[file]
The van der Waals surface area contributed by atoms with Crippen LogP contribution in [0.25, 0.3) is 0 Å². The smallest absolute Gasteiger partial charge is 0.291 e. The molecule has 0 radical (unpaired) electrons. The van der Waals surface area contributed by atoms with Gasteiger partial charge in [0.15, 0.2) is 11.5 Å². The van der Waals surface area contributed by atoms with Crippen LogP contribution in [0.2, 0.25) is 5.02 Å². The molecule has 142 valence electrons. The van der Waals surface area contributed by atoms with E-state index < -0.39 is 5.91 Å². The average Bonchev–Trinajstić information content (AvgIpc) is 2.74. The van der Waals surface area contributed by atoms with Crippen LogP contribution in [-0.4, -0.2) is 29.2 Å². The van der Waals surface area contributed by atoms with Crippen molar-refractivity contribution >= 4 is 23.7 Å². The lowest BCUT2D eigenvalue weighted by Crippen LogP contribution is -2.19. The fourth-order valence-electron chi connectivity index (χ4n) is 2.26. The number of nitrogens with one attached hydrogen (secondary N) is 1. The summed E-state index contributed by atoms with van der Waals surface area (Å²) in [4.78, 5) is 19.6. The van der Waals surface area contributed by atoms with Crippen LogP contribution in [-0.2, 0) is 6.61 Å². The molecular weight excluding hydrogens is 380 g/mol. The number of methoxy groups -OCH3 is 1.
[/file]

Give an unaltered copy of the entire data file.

The van der Waals surface area contributed by atoms with Crippen LogP contribution in [0.25, 0.3) is 0 Å². The smallest absolute Gasteiger partial charge is 0.291 e. The molecule has 0 radical (unpaired) electrons. The van der Waals surface area contributed by atoms with Gasteiger partial charge in [0.15, 0.2) is 11.5 Å². The van der Waals surface area contributed by atoms with Crippen LogP contribution in [0.2, 0.25) is 5.02 Å². The molecule has 142 valence electrons. The van der Waals surface area contributed by atoms with E-state index < -0.39 is 5.91 Å². The average Bonchev–Trinajstić information content (AvgIpc) is 2.74. The van der Waals surface area contributed by atoms with Crippen LogP contribution in [-0.4, -0.2) is 29.2 Å². The van der Waals surface area contributed by atoms with Crippen molar-refractivity contribution >= 4 is 23.7 Å². The lowest BCUT2D eigenvalue weighted by Crippen LogP contribution is -2.19. The fourth-order valence-electron chi connectivity index (χ4n) is 2.26. The number of nitrogens with one attached hydrogen (secondary N) is 1. The summed E-state index contributed by atoms with van der Waals surface area (Å²) in [4.78, 5) is 19.6. The van der Waals surface area contributed by atoms with Crippen LogP contribution in [-0.2, 0) is 6.61 Å². The molecular weight excluding hydrogens is 380 g/mol. The number of methoxy groups -OCH3 is 1.